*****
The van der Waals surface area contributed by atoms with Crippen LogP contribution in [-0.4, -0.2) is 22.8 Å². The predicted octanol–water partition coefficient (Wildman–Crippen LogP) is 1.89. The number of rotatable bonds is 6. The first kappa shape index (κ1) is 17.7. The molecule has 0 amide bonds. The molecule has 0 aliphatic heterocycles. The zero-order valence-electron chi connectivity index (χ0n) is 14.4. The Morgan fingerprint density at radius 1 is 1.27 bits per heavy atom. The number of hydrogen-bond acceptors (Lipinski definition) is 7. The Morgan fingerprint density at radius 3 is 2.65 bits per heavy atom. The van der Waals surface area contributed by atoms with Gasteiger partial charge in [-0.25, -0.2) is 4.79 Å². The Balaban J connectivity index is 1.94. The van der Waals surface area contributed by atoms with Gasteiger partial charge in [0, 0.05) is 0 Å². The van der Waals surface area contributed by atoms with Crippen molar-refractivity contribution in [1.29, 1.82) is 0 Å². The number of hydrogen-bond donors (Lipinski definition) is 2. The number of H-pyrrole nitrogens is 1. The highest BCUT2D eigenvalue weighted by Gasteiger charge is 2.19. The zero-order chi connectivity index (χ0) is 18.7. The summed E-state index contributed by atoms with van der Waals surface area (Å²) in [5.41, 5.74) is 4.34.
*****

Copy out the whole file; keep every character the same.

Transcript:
The van der Waals surface area contributed by atoms with Crippen LogP contribution in [-0.4, -0.2) is 22.8 Å². The predicted octanol–water partition coefficient (Wildman–Crippen LogP) is 1.89. The number of rotatable bonds is 6. The first kappa shape index (κ1) is 17.7. The molecule has 0 amide bonds. The molecule has 0 aliphatic heterocycles. The zero-order valence-electron chi connectivity index (χ0n) is 14.4. The Morgan fingerprint density at radius 1 is 1.27 bits per heavy atom. The number of hydrogen-bond acceptors (Lipinski definition) is 7. The Morgan fingerprint density at radius 3 is 2.65 bits per heavy atom. The van der Waals surface area contributed by atoms with Gasteiger partial charge in [-0.25, -0.2) is 4.79 Å². The Balaban J connectivity index is 1.94. The van der Waals surface area contributed by atoms with Gasteiger partial charge in [0, 0.05) is 0 Å². The van der Waals surface area contributed by atoms with Crippen molar-refractivity contribution in [1.29, 1.82) is 0 Å². The number of hydrogen-bond donors (Lipinski definition) is 2. The number of H-pyrrole nitrogens is 1. The highest BCUT2D eigenvalue weighted by Gasteiger charge is 2.19. The zero-order chi connectivity index (χ0) is 18.7. The summed E-state index contributed by atoms with van der Waals surface area (Å²) in [5.41, 5.74) is 4.34.